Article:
Virginia's 'ayatollah general' covers up bare breast on state seal
By Tamara Dietrich
I think I have Ken Cuccinelli figured out: He thinks women's bodies have awesome and terrible magical powers.
That the female form unleashed and unrestrained is a force of nature. And even more — a sin.
Thus, the best defense against a wrathful God is a full-body wrap for females. A burqa, perhaps. Or, in Cuccinelli's case, armor plating on the goddess Virtus — long bare-breasted on Virginia's state seal, but primly corseted in the version our attorney general just had stamped onto lapel pins for his staff.
Cuccinelli later decided the lapel pin was a distraction, and said that his office wasn't going to use it.
He also said that the image he used was similar to a large flag at the state Capitol in Richmond.
But his original decision set the stage for even more spirited discussion.
Scoff if you must, but a fundamentalist cleric in Iran recently declared that women who "don't dress appropriately" are responsible for devastating earthquakes. That God sees all, judges all and punishes collectively. Show a little skin and, wham, suddenly the earth's a-rockin'.
Well, Cuccinelli is an old-fashioned man of God, too; no less so than some measly Muslim prayer leader. He can rail against moral depravity with the best.
And once you accept the basic premise of a vengeful Almighty easily offended by sex and skin and not shy about showing it, you can pretty much apply it anywhere, for any disaster — monsoons, tidal waves, droughts, floods, plagues, crop infestations, rising sea levels, a foreign-born Muslim in the White House, etc.
You might even begin to wonder if Virtus' bare breast is responsible for the disastrous oil rig explosion and massive spill in the Gulf Coast, and if Cuccinelli's cover-up is sheer coincidence or an attempt at divine appeasement to try to avert the worst oil disaster in U.S. history.
Personally, I vote for none of the above.
Cuccinelli's Disney-fied version of Virtus is simply fresh evidence of our own ayatollah general as sexual prig.
He says he was just kidding about making Virtus "a little more virtuous in her more modest clothing," but the titters you hear aren't the world laughing with him, but at Virginia for electing such an uptight buffoon.
By law and long tradition, Virtus is depicted as an Amazon in a blue toga, left breast bare, wielding a spear in one hand and a sword in the other. She's got one foot on the fallen enemy, Tyranny. The motto reads "Sic Semper Tyrannis" — "Thus always to tyrants." The seal was designed by George Wythe and adopted in 1776.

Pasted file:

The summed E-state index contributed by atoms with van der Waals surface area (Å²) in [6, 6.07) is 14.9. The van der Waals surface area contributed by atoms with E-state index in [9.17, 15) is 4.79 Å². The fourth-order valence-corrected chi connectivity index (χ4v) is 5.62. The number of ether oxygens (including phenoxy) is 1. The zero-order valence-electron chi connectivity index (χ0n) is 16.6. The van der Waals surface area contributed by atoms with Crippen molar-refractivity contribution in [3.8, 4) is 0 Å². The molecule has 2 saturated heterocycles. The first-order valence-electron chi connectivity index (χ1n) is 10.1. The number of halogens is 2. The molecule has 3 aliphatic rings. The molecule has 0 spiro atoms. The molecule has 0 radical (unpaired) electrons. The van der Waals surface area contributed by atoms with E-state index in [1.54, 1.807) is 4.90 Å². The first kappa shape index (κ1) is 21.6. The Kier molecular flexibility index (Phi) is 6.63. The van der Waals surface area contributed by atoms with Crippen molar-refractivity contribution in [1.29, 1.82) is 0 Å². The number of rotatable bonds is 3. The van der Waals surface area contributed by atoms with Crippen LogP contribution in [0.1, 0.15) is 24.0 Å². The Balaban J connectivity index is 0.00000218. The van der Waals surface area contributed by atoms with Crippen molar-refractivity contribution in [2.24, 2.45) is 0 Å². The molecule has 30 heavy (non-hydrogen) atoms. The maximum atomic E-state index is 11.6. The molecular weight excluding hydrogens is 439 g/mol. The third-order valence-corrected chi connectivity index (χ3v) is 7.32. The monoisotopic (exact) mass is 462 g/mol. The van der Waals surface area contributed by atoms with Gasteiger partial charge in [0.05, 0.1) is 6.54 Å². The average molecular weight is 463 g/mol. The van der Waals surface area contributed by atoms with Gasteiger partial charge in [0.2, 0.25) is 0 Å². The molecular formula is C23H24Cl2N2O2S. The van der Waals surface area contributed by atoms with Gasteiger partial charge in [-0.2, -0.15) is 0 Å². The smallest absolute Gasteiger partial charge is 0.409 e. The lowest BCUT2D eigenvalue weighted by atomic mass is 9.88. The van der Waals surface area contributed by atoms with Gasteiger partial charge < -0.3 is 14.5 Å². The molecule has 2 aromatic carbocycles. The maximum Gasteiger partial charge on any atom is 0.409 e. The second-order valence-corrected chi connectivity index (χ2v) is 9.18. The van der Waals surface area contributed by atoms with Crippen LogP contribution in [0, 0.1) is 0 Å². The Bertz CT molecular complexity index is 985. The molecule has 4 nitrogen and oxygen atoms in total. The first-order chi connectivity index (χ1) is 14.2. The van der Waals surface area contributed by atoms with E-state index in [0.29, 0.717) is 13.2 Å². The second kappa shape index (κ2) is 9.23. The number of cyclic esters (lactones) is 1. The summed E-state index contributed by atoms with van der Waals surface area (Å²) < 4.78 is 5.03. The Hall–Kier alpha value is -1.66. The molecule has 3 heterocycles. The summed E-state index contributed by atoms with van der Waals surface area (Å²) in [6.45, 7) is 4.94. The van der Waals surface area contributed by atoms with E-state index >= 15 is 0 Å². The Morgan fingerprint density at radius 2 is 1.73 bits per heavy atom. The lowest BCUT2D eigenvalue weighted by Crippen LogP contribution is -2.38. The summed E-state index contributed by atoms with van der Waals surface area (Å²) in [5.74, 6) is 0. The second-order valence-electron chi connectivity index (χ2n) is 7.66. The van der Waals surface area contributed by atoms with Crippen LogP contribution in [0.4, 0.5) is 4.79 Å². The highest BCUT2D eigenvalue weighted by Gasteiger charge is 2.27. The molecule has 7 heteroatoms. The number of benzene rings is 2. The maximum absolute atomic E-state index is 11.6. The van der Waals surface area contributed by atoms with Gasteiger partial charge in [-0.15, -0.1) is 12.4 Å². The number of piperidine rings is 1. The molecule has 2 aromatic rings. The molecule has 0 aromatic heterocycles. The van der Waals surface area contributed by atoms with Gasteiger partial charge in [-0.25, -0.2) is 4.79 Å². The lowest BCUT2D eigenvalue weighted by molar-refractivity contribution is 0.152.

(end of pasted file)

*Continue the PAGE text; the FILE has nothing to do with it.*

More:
Since this story broke over the weekend, wags have made helpful suggestions for additional areas of moral outrage. That long, gray, phallic-shaped sword Virtus is cradling? Looks a lot like something that might run on batteries. And her bare foot on Tyranny's chest offers him a perfect peek up her short skirt. Maybe Cuccinelli should've given her bloomers, too.
"When you ask to be ridiculed, it usually happens," political scientist Larry Sabato said in one news report. "And it will happen here, nationally. This is classical art, for goodness sake."
If he keeps it up, Cuccinelli will make our evangelical, Regent University-educated, Stepford governor look like a libertine.
Yes, there are plenty of guys who, like Cuccinelli, object to having to look at a woman's naked breast. Ironically, Cuccinelli objects to them, too.
Homosexuals, Cuccinelli has said, represent "behavior that is not healthy to an individual and in aggregate is not healthy to society."
"In a natural law-based country," he has said, "it's appropriate to have policies that reflect that."
Statements like these help explain his letter to public universities in March — sent for no apparent reason than to foment a natural law-based state — warning that Virginia law doesn't protect gay employees from discrimination.
Strangely, Cuccinelli comes off as ridiculous even when he talks straight sex.
When students at George Mason University held a Sextravaganza education fair in 2005, Cuccinelli, then a state senator, derided it as a mere "how-to fun fair for sex." (Hey, now that's a tagline!)
The event, he said, is "designed to push sex and sexual libertine behavior as far, fast and furiously as possible." (Hmm. Far, fast and furious?)
It promotes, he said, "every type of sexual promiscuity you can imagine." (Ooh. That many?)
"It doesn't swell me with pride," he said, "to see my alma mater putting on a soft porn show." (Oh, God! Somebody muzzle this guy!)
You might wonder what a bare breast ever did to Cuccinelli to deserve such shabby treatment. I wonder what Virginia did to deserve a boob like Cuccinelli.
Contact Dietrich at 757-247-7892 or firstname.lastname@example.org.
This article made my day. And yes, the last part of the article is all bolded because it's hilarious and you need to read it.